By Staff, Baptist Message
PINEVILLE, La. (LBM) – Louisiana College honored its long-standing relationship with the city of Alexandria during the annual Founders Day celebration Oct. 29 by unveiling a historical marker in front of the building that bears the community’s name.
During a special ceremony, Alexandria Mayor Jeff Hall and Chief of Staff Susan Broussard joined school leaders at Alexandria Hall, a building that houses administrative and staff offices and several academic departments.
When it was constructed in 1920, the cities of Alexandria and Pineville jointly contributed $100,000 of the $325,000 needed to complete the project.
“I think it’s important for us to always be mindful of the history, as well as people who have come before us,” LC President Rick Brewer said. “And that we stand on the shoulders, in a sense, of those who have come before us, who have paid the price, who have sacrificed.”
Hall added that the college’s presence has made central Louisiana a better place to live and work.
He referenced a 2018 study by the Louisiana Association of Independent Colleges and Universities (LAICU), which recorded that LC generated more than $35 million in goods and services, $13 million in new household income and supported more than 350 private sector jobs in the Alexandria and Pineville metropolitan area.
“At the time (of Alexandria Hall’s founding), LC President Claybrook Cottingham, noted the school wasn’t asking for charity or a handout. He called it an investment in Alexandria’s future. He was right,” Hall said. “The result was an ongoing economic impact.”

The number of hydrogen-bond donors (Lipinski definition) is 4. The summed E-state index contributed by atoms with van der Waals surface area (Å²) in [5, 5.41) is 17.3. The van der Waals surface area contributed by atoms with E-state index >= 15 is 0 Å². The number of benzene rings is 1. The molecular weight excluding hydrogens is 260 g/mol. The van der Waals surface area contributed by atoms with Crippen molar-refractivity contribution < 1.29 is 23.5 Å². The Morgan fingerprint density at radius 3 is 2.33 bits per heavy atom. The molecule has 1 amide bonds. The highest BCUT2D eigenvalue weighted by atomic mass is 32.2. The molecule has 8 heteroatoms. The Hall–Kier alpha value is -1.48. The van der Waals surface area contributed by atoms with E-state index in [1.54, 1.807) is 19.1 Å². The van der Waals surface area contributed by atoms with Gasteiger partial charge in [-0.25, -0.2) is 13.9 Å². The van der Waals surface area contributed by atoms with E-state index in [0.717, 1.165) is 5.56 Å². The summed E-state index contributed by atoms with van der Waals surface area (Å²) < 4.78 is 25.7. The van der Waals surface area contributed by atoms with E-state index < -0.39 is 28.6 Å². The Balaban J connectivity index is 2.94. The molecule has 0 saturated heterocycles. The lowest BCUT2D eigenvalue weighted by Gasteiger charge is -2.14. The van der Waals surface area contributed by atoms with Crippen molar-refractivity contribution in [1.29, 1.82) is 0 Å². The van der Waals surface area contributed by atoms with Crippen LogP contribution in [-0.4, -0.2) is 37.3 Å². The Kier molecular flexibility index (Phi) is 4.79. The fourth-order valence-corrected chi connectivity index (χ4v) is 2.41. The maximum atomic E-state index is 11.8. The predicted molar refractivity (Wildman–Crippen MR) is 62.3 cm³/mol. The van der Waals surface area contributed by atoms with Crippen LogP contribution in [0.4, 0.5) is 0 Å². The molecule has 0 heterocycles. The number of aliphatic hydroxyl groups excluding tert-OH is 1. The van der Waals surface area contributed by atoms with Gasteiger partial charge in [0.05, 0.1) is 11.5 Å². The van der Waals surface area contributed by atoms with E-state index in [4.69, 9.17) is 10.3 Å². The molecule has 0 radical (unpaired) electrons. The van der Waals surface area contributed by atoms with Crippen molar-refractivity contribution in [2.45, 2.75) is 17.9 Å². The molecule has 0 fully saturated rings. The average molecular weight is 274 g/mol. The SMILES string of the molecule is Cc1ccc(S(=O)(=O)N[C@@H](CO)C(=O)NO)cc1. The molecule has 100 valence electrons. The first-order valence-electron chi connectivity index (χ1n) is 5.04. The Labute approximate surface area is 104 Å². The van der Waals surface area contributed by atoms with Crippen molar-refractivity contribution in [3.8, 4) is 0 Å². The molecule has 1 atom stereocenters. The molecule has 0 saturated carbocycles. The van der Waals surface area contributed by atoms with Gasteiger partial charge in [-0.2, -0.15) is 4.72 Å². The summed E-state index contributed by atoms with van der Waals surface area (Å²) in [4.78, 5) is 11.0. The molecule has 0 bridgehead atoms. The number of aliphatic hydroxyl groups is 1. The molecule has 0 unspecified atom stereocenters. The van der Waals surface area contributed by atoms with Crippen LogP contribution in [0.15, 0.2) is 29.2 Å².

Susan Broussard, a 1992 alumna of LC, recalled the impact the college had on her life as a student and in her career. A commuter from the small town of Effie, Broussard experienced a broadening of her world geographically, as well as eternally through the exponential growth of her faith.
Quoting F. Scott Fitzgerald, the author of The Great Gatsby, Broussard cited how LC’s liberal arts education provided her the necessary ability to be successful in her personal and professional life.
“The idea that we can hold two opposing thoughts in mind at the same time and still function is the innate ability to have critical thinking skills,” Broussard said. “And with that ability, then you can bring value to whatever job you have.”
Alena Noakes of Wildcats Media contributed to this report